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Lesvos 2018

Margarita Mavromichalis | Greece

Welcome To Prison. First thing you see as you approach the camp of Moria.

I have been documenting the refugee crisis as it develops on the island of Lesvos since 2014.  My last trip was a month ago and a good year had gone by since I last was on the island.  What led me to return was the urge to see how the situation had evolved since there as been for a long time no word on the news that would even hint that there has ever been a refugee problem. I was in for a big shock and disappointment and this last trip was most probably the most difficult one so far. Numbers have trippled, conditions have worsened and patience is running thin.

 In 2014 I moved back to Greece from NY and that was the year when the refugee crisis started to make the front pages of the newspapers, only to reach its peak in 2015 when the numbers of boats overloaded with refugees and migrants came by the hundreds each day, stacked with young, old, sick and despaired, all looking for a safer haven.  I made my way to Lesvos, as it was the biggest point of entry in Greece, camera in hand not really knowing what to expect. I was emotionally not prepared for what I was about to witness.  There were moments when I was unable to shoot as the events around me where so overwhelming and hard to comprehend.... This was most probably the best schooling I have ever received as I was introduced to all the good and bad of mankind. What I still have a hard time understanding is how we can allow, in 2018, to have people at our doorstep living in such inhumane conditions.  And this makes me so angry and sad. So I photograph with much pain and anger with the hope that the images will be seen and may shed some light on an issue that is not going to be resolved anytime soon.  The UN has declared that over 60 Milion people are on the move and those numbers are alarming.  I will not comment on why these people have decided to leave their homeland and seek refuge somewhere where they will not be wanted, I will not comment on whether they are right or wrong.  What I will comment on is the way our Western world is addressing the problem and that, to me, is the biggest disappointment of all.  I think that most of us have had a relative one time or another in history who was a refugee or a migrant.  History tends to repeat itself but quite conveniently we have a selective memory.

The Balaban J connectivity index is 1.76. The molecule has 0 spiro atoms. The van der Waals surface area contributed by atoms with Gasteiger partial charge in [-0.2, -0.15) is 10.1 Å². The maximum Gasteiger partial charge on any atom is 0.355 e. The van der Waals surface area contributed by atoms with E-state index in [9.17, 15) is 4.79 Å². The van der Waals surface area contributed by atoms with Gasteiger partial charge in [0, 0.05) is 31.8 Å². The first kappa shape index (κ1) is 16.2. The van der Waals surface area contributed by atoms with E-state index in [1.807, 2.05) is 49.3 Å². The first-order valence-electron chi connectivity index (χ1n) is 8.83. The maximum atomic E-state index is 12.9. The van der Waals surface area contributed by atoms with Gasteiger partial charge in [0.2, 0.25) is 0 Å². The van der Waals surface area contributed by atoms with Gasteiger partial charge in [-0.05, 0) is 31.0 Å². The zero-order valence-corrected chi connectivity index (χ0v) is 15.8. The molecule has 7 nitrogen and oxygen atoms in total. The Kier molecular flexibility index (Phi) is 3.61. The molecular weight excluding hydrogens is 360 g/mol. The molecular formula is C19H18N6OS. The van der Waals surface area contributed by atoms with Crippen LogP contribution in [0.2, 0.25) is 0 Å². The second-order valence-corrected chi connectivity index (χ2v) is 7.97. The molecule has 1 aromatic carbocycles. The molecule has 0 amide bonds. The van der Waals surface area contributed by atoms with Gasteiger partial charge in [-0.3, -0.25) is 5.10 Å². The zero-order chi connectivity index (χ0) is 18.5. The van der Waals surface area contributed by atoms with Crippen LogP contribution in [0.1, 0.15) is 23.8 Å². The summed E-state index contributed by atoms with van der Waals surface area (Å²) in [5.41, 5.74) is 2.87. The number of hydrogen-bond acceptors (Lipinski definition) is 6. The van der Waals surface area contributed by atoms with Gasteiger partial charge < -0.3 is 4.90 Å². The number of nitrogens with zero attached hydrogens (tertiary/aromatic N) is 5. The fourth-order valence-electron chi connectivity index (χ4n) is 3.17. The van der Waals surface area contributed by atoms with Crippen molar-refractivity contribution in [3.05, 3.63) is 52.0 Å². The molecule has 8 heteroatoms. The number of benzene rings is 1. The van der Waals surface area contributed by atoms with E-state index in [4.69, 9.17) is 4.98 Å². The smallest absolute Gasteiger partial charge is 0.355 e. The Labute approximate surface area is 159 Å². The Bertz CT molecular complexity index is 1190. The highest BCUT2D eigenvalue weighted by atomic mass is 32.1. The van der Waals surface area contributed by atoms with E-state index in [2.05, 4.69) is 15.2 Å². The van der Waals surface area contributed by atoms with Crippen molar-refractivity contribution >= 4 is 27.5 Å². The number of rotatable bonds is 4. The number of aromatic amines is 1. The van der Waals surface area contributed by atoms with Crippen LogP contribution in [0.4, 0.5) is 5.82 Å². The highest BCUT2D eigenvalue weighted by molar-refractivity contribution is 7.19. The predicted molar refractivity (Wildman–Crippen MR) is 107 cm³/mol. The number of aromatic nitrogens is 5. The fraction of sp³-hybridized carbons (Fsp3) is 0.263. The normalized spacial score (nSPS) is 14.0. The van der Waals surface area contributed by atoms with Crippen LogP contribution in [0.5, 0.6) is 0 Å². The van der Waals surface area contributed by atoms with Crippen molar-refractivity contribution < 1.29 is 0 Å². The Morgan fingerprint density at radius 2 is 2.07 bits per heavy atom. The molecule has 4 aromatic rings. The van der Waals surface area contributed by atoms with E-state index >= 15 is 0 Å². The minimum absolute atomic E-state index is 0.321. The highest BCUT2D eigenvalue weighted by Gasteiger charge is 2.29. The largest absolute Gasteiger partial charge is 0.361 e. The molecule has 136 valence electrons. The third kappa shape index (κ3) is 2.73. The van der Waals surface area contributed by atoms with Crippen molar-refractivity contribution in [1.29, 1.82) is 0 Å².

The refugee Camp of Moria, on Lesvos, has a capacity of 1,000 people and currently is the home of over 8,000 refugees.  As I approached the main entrance of the camp I noticed a writing on the wall :  "Welcome to Prison". Eight thousand people of different race, color, religion are confined and called to share a tiny space.  The only words I could hear over and over again as I walked through the tents was "Moria - no good!!!" and that was an understatement.  I spent a lot of time talking to people and my heart was broken, yet once again.  Most were very appreciative of the attention I was giving them and were happy to tell their story, orthers were happy to vent and complain about their situation and the conditions under which they were living.  Some have been in Moria for over two years.  There was an obvious discrimination between the ethnicities and the tension between the different groups was high. As expected, many were sick and in need of medical attention.  I was shown pictures of the snakes that enter their tents regularly and was introduced to the two hour line ups for each meal of the day.  The children brought a ray of hope and sunshine as their spirit was not yet broken and played with garbage bins and other items that they used as toys.  They teach us many lessons!  I received much undeserved warmth from most people I met and still today receive messages through social media from many of them.

The locals, the authorities and the refugees are doing their best to cope with such a serious situation.  But everyone's patience is running thin.  Numbers keep increasing by the day and some say that this is only the begining.  

I hope that the images you are about to see will touch a cord and sooner rather than later the leaders of our countries will show the interest and respect that every human being deserves on this planet.

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